Thursday, 31 January 2008

"Despite this, or perhaps because of it..."

There it is - the most annoying phrase in the english language. Could there possibly be any phrase more over used? If so, I have never heard it. This phrase is everywhere and it drives me nuts. What does it really mean?

Lets look at it in context. I just googled it and found amongst thousands, this example of its use

"Despite, or perhaps because of, the unusual format, the story is charming"

Come on...what are you really trying to say here? You cant have it both ways. Its one or the other, isnt it? Isnt using this phrase a bit like saying, "just ignore this next sentence as I really cant make up my mind which stand I want to take on this issue". Is the user of this phrase trying to say paradoxically? If so, just say it.

I have read this phrase so much over the last few years. Its just sloppy journalism in my view. Its filler when there's nothing better to say. I've even read it in french newspapers "malgré ça, ou peut-être à cause de cela". And just last night I came across it in a french translation of an Agatha Christie that she wrote in the 1930s so it must have been around for a long time.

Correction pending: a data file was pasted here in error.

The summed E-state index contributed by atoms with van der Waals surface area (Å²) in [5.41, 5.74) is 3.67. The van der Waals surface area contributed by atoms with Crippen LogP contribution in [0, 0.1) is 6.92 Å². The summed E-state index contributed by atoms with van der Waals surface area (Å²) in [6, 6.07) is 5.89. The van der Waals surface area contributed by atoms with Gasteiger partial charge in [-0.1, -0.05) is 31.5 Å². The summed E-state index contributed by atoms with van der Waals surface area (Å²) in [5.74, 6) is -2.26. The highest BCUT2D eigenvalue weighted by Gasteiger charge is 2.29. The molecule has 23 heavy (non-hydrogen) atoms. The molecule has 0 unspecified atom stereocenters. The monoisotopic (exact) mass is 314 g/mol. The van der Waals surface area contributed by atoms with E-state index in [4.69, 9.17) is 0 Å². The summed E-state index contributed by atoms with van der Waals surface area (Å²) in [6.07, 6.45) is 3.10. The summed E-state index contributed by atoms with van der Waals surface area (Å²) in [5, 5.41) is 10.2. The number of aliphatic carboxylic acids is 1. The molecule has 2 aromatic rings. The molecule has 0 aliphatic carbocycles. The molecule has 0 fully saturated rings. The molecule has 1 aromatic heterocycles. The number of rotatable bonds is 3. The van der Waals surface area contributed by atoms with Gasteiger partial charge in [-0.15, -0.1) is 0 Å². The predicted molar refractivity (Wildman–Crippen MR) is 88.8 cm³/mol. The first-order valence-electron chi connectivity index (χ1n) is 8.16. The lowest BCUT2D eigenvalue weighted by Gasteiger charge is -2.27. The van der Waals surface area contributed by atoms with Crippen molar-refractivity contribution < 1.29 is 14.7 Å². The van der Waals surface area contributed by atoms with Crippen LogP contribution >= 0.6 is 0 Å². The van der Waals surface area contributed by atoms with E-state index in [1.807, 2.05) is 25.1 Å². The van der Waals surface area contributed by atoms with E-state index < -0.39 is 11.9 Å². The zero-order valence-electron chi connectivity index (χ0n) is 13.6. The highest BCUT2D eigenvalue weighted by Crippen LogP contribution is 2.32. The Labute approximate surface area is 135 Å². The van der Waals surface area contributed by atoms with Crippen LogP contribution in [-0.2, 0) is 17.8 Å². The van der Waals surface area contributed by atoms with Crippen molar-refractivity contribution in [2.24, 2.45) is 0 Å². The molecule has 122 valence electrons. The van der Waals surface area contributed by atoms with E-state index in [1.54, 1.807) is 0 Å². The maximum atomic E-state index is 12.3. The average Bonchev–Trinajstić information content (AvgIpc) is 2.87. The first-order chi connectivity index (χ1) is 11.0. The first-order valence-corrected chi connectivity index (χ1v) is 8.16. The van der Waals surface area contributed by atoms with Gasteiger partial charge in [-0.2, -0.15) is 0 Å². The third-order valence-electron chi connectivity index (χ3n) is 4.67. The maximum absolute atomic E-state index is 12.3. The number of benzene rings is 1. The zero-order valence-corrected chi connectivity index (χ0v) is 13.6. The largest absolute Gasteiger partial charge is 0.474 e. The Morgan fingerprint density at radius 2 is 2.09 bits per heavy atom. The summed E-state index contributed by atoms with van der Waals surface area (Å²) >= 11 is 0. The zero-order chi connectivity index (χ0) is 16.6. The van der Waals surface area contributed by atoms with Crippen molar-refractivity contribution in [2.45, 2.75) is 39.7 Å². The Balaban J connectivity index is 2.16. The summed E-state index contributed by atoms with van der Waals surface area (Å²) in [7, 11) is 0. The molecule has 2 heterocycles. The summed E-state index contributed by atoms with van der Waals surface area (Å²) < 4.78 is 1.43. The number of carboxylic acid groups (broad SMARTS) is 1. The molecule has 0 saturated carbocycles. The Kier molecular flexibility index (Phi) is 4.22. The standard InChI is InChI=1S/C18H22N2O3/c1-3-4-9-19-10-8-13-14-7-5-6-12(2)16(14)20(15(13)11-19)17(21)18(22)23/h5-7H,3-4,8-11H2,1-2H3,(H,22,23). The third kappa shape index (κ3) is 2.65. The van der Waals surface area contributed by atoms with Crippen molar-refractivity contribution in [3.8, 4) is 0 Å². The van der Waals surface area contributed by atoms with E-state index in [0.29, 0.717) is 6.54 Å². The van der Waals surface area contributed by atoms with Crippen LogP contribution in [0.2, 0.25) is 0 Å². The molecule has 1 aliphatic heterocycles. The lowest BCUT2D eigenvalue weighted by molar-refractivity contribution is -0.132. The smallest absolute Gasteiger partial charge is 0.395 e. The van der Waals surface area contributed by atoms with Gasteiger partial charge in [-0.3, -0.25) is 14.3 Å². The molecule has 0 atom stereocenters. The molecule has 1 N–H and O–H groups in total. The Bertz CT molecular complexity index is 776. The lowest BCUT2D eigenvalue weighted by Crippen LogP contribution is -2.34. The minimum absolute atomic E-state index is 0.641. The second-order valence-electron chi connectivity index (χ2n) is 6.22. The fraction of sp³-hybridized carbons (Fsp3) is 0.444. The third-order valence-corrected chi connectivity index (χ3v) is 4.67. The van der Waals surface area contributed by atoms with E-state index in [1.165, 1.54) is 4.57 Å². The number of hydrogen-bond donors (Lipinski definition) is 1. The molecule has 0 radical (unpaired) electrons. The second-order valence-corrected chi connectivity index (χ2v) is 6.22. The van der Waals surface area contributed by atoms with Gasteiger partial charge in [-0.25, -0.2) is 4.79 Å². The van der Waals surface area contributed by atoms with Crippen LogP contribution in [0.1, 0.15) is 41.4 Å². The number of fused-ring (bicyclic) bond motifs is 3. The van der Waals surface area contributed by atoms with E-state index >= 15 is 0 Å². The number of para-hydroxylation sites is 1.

Does anyone else find this annoying? *sigh* maybe its just me...

3 comments:

Colleen said...

I don't find it annoying but a bit puzzling. It seems to say "I don't know the effect this thing had, but it was something good...or bad."

Le Tigre said...

I never ever thought about it before but you're right. I guess it kind of make sense, but it's not a very good way to write because it's contradictory.

So something is charming despite a flaw, yet maybe on second thoughts it's the flaw that makes it charming?

But still....meh. Not a fan of the use of this. So I agree.

Andromeda said...

i hate how once you notice something annoying, it shows up everywhere! but that happens for non annoying things too . . .